Raymond L. Wheeler, DMin

Musings about leadership


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Lift Your Management Skill to a New Level


Lift: Five Practices Great Managers do Consistently is now available on Amazon! Why another book on management? Because managers have a difficult job and need support and encouragement. The skills great managers engage to lift the morale and performance of their teams are within the reach of anyone who applies these five practices. I am inspired by what great managers accomplish in their teams. I have worked as a manager in the private and non-profit sectors. Managing can be rewarding.

I set out to determine what made great managers great. I saw that great managers help their employees thrive and increase performance – but I wanted to know what they did to get there. So, I interviewed, observed, and researched the activities of great managers. My quest resulting in identifying five practices all great managers employ. Great managers develop high-performance employees by instilling a sense of ownership instead of being a dictator, working facts rather than emotion, getting to know their people and themselves, managing activities instead of harping on results, and building a climate of hope, not cynicism. (See Case Studies here.)

I ask hard questions about management practices and provide insights with real-world examples. This isn’t just a feel-good nod to management, it is a collection of easy to use tools and exercises designed to instill the five practices all great managers have in common.

I wrote this book to give managers a way forward to improve the way they manage their teams. LIFE: Five Practices Great Managers Do Consistently is available now on Amazon in paperback and Kindle versions. Buy it today and start on a journey of discovery and change!


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Engage Diverse Populations – Be a Learner


Engaging diverse populations in the church both locally and globally predictably generates conflict. This is true from the first day of the church’s existence in Acts and remains so to this day. “In those days when the number of disciples was increasing, the Hellenistic Jews among them complained against the Hebraic Jews because their widows were being overlooked in the daily distribution of food.” (Acts 6:1 NIV) Such conflict arises out of competing loyalties, divergent assumptions, and contending values. Hence, I engage diverse populations with three primary commitments.

First, I have a commitment to remain present and curious. It is easy to withdraw at the first tension felt in engaging cultures that differ or even regional differences within the same culture. I have learned along the way to take a deep breath and stay in the discomfort long enough to learn what the other’s perspective is. Routinely I enter such situations, whether the classroom, a local congregation, or denominational or organizational governance body with a verbal commitment to be a learner. Typically the statement sounds something like this, “I see that we come to this meeting (or class) from a variety of perspectives. Given that, I make two commitments to you. First, I will be as clear as possible in my communication, please ask questions if I am unclear. Second, when it comes to understanding cultural or gender differences that exist between us I am your student. I can only know your perspective if you teach me. So, if I offend you, it is not intentional. It is ignorance that only you can help me understand and be aware of.”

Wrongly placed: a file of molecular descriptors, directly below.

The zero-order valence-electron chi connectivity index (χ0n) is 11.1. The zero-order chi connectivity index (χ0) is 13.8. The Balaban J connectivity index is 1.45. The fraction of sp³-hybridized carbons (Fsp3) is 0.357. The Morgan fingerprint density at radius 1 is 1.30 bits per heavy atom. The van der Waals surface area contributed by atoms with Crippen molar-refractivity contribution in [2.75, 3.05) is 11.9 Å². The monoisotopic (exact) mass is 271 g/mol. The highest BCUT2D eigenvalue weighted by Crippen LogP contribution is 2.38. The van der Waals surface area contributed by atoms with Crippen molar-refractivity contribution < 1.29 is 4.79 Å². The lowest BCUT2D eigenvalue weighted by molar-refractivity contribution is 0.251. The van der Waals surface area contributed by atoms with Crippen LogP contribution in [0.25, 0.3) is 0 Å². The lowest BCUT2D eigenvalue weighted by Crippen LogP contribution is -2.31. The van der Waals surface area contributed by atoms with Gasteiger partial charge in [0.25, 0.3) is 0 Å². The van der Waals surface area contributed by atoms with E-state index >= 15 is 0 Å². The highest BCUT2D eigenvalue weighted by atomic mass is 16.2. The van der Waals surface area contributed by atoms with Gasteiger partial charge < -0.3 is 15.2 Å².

Second, I have a commitment to recognize and encourage the capacity of the group I am meeting with to address their context and think through their challenges and solutions as a facilitator not a dictator. The apostles asked the Hellenistic Jews to identify their solution givers. The apostles did not select the deacons. They did provide a parameter that got the process of selection and then solution development going. Likewise in facing diverse populations I attempt to limit my input to helpful parameters or possibilities that the group must work through using their own assumptions, values, and allegiances. Assuming the capacity and capability of the group to engage the realities of the gospel in the context of their frame of reference works similarly to The Pygmalion Effect – the group rises to the occasion of my belief in them.

Third, and this is where I have experienced the best bonding and trust, I eat with them. It sounds amazingly simple – and it is. When I demonstrate respect for their culture by eating their food I join their social/familial network. I was once invited by my Pakistani neighbor to enjoy a meal with him and his family, all of whom were visiting from Pakistan. I faced predictable scrutiny and suspicion as a Christian among Muslims. Other than my host, everyone was very reserved until I dished up a serving of every course. I sat with the men who waited to see my response to the spiciest yogurt like dish. I took a big scoop with bread and meat (as I had seen them do) while an audible gasp rushed across the room. I opened my mouth popped the mixture in and munched with a smile of delight. The room broke into applause, smiles, and conversations started from every direction. 

The church is always diverse where people live out authentic faith – encountering cultural and ethnic diversity is unavoidable around the God who loves the world. Perhaps the best overall advise? Be child-like in your approach to learning. You don’t have to “have it all together.” You just have to be easily approachable and engaging.